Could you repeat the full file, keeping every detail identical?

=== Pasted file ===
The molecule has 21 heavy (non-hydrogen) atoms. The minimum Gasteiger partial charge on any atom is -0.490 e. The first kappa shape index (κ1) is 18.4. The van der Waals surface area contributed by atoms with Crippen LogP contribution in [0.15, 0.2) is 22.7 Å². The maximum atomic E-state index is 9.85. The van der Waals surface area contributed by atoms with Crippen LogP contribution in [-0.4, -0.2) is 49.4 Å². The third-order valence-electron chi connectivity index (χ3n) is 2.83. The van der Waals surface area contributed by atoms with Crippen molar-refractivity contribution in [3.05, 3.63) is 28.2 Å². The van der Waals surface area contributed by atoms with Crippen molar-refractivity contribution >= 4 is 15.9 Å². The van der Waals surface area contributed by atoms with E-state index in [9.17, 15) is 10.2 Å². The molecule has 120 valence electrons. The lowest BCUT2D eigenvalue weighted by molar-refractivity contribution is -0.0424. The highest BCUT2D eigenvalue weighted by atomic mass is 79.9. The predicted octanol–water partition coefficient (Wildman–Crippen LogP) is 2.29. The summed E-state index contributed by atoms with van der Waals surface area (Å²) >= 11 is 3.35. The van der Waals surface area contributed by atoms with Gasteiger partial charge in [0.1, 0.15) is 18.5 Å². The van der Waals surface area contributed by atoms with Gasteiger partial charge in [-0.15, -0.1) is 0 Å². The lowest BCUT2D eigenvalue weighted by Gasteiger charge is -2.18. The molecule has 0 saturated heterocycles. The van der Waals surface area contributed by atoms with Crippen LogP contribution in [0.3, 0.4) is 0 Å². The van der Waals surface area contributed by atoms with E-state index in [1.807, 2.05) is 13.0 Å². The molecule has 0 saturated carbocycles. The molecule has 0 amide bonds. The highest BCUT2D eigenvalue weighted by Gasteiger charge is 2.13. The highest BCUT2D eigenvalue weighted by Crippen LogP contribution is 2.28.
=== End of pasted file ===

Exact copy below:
The molecule has 21 heavy (non-hydrogen) atoms. The minimum Gasteiger partial charge on any atom is -0.490 e. The first kappa shape index (κ1) is 18.4. The van der Waals surface area contributed by atoms with Crippen LogP contribution in [0.15, 0.2) is 22.7 Å². The maximum atomic E-state index is 9.85. The van der Waals surface area contributed by atoms with Crippen LogP contribution in [-0.4, -0.2) is 49.4 Å². The third-order valence-electron chi connectivity index (χ3n) is 2.83. The van der Waals surface area contributed by atoms with Crippen molar-refractivity contribution in [3.05, 3.63) is 28.2 Å². The van der Waals surface area contributed by atoms with Crippen molar-refractivity contribution >= 4 is 15.9 Å². The van der Waals surface area contributed by atoms with E-state index in [9.17, 15) is 10.2 Å². The molecule has 120 valence electrons. The lowest BCUT2D eigenvalue weighted by molar-refractivity contribution is -0.0424. The highest BCUT2D eigenvalue weighted by atomic mass is 79.9. The predicted octanol–water partition coefficient (Wildman–Crippen LogP) is 2.29. The summed E-state index contributed by atoms with van der Waals surface area (Å²) >= 11 is 3.35. The van der Waals surface area contributed by atoms with Gasteiger partial charge in [0.1, 0.15) is 18.5 Å². The van der Waals surface area contributed by atoms with Gasteiger partial charge in [-0.15, -0.1) is 0 Å². The lowest BCUT2D eigenvalue weighted by Gasteiger charge is -2.18. The molecule has 0 saturated heterocycles. The van der Waals surface area contributed by atoms with Crippen LogP contribution in [0.3, 0.4) is 0 Å². The van der Waals surface area contributed by atoms with E-state index in [1.807, 2.05) is 13.0 Å². The molecule has 0 saturated carbocycles. The molecule has 0 amide bonds. The highest BCUT2D eigenvalue weighted by Gasteiger charge is 2.13. The highest BCUT2D eigenvalue weighted by Crippen LogP contribution is 2.28.